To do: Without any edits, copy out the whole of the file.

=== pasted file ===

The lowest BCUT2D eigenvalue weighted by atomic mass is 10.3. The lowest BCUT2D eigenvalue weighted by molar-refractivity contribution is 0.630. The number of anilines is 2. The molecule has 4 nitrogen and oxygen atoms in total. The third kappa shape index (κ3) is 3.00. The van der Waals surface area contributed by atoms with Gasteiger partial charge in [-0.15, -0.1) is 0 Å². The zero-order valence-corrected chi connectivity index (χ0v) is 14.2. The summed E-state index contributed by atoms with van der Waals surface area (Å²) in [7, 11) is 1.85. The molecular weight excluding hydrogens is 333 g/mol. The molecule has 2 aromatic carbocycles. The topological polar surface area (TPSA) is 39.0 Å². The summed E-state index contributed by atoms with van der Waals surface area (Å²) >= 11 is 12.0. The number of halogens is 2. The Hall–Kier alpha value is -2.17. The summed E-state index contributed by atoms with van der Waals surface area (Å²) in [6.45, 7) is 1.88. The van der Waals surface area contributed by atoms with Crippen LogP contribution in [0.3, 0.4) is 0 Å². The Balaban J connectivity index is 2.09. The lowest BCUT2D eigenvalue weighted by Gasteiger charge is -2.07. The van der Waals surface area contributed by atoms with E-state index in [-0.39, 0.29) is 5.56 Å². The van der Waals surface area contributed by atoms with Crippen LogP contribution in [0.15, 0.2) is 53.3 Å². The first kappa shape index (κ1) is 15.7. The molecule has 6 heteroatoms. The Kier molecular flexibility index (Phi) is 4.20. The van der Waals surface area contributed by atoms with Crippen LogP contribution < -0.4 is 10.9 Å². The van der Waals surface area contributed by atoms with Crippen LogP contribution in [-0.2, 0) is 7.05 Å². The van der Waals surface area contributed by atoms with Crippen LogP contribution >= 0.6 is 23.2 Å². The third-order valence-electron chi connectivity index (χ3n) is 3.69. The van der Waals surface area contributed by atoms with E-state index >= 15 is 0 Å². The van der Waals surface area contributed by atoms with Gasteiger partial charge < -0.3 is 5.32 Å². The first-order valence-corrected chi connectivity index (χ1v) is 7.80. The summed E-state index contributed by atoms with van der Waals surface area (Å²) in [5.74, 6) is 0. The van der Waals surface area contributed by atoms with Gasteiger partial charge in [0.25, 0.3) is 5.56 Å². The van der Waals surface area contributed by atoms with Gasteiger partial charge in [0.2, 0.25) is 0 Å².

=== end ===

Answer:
The lowest BCUT2D eigenvalue weighted by atomic mass is 10.3. The lowest BCUT2D eigenvalue weighted by molar-refractivity contribution is 0.630. The number of anilines is 2. The molecule has 4 nitrogen and oxygen atoms in total. The third kappa shape index (κ3) is 3.00. The van der Waals surface area contributed by atoms with Gasteiger partial charge in [-0.15, -0.1) is 0 Å². The zero-order valence-corrected chi connectivity index (χ0v) is 14.2. The summed E-state index contributed by atoms with van der Waals surface area (Å²) in [7, 11) is 1.85. The molecular weight excluding hydrogens is 333 g/mol. The molecule has 2 aromatic carbocycles. The topological polar surface area (TPSA) is 39.0 Å². The summed E-state index contributed by atoms with van der Waals surface area (Å²) >= 11 is 12.0. The number of halogens is 2. The Hall–Kier alpha value is -2.17. The summed E-state index contributed by atoms with van der Waals surface area (Å²) in [6.45, 7) is 1.88. The van der Waals surface area contributed by atoms with Crippen LogP contribution in [0.3, 0.4) is 0 Å². The Balaban J connectivity index is 2.09. The lowest BCUT2D eigenvalue weighted by Gasteiger charge is -2.07. The van der Waals surface area contributed by atoms with E-state index in [-0.39, 0.29) is 5.56 Å². The van der Waals surface area contributed by atoms with Crippen LogP contribution in [0.15, 0.2) is 53.3 Å². The first kappa shape index (κ1) is 15.7. The molecule has 6 heteroatoms. The Kier molecular flexibility index (Phi) is 4.20. The van der Waals surface area contributed by atoms with Crippen LogP contribution < -0.4 is 10.9 Å². The van der Waals surface area contributed by atoms with Crippen LogP contribution in [-0.2, 0) is 7.05 Å². The van der Waals surface area contributed by atoms with Crippen LogP contribution >= 0.6 is 23.2 Å². The third-order valence-electron chi connectivity index (χ3n) is 3.69. The van der Waals surface area contributed by atoms with E-state index >= 15 is 0 Å². The van der Waals surface area contributed by atoms with Gasteiger partial charge < -0.3 is 5.32 Å². The first-order valence-corrected chi connectivity index (χ1v) is 7.80. The summed E-state index contributed by atoms with van der Waals surface area (Å²) in [5.74, 6) is 0. The van der Waals surface area contributed by atoms with Gasteiger partial charge in [0.25, 0.3) is 5.56 Å². The van der Waals surface area contributed by atoms with Gasteiger partial charge in [0.2, 0.25) is 0 Å².